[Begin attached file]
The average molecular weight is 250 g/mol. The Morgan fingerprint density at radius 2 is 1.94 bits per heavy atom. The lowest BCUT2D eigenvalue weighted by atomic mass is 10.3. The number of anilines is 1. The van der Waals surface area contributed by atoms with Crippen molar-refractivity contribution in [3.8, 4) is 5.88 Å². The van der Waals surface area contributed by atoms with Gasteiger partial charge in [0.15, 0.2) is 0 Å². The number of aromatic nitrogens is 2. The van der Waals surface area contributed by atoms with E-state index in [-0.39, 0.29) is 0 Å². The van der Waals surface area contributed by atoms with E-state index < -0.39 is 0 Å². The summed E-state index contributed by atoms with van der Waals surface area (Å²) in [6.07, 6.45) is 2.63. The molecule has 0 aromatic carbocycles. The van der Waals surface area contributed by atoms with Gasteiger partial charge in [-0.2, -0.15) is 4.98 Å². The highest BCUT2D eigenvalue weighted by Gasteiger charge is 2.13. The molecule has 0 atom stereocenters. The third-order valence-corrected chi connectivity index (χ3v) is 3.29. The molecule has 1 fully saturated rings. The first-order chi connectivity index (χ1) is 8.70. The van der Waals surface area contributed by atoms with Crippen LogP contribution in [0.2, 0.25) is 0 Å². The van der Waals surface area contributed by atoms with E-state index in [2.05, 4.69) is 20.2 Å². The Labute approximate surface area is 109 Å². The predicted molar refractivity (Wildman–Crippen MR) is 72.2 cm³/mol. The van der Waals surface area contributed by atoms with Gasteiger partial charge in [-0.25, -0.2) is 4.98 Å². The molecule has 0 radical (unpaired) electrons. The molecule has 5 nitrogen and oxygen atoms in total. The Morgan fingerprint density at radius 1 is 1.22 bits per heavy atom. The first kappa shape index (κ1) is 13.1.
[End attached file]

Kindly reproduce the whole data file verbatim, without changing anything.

The average molecular weight is 250 g/mol. The Morgan fingerprint density at radius 2 is 1.94 bits per heavy atom. The lowest BCUT2D eigenvalue weighted by atomic mass is 10.3. The number of anilines is 1. The van der Waals surface area contributed by atoms with Crippen molar-refractivity contribution in [3.8, 4) is 5.88 Å². The van der Waals surface area contributed by atoms with Gasteiger partial charge in [0.15, 0.2) is 0 Å². The number of aromatic nitrogens is 2. The van der Waals surface area contributed by atoms with E-state index in [-0.39, 0.29) is 0 Å². The van der Waals surface area contributed by atoms with E-state index < -0.39 is 0 Å². The summed E-state index contributed by atoms with van der Waals surface area (Å²) in [6.07, 6.45) is 2.63. The molecule has 0 aromatic carbocycles. The van der Waals surface area contributed by atoms with Gasteiger partial charge in [-0.2, -0.15) is 4.98 Å². The highest BCUT2D eigenvalue weighted by Gasteiger charge is 2.13. The molecule has 0 atom stereocenters. The third-order valence-corrected chi connectivity index (χ3v) is 3.29. The molecule has 1 fully saturated rings. The first-order chi connectivity index (χ1) is 8.70. The van der Waals surface area contributed by atoms with Crippen LogP contribution in [0.2, 0.25) is 0 Å². The van der Waals surface area contributed by atoms with E-state index in [2.05, 4.69) is 20.2 Å². The Labute approximate surface area is 109 Å². The predicted molar refractivity (Wildman–Crippen MR) is 72.2 cm³/mol. The van der Waals surface area contributed by atoms with Gasteiger partial charge in [-0.25, -0.2) is 4.98 Å². The molecule has 0 radical (unpaired) electrons. The molecule has 5 nitrogen and oxygen atoms in total. The Morgan fingerprint density at radius 1 is 1.22 bits per heavy atom. The first kappa shape index (κ1) is 13.1.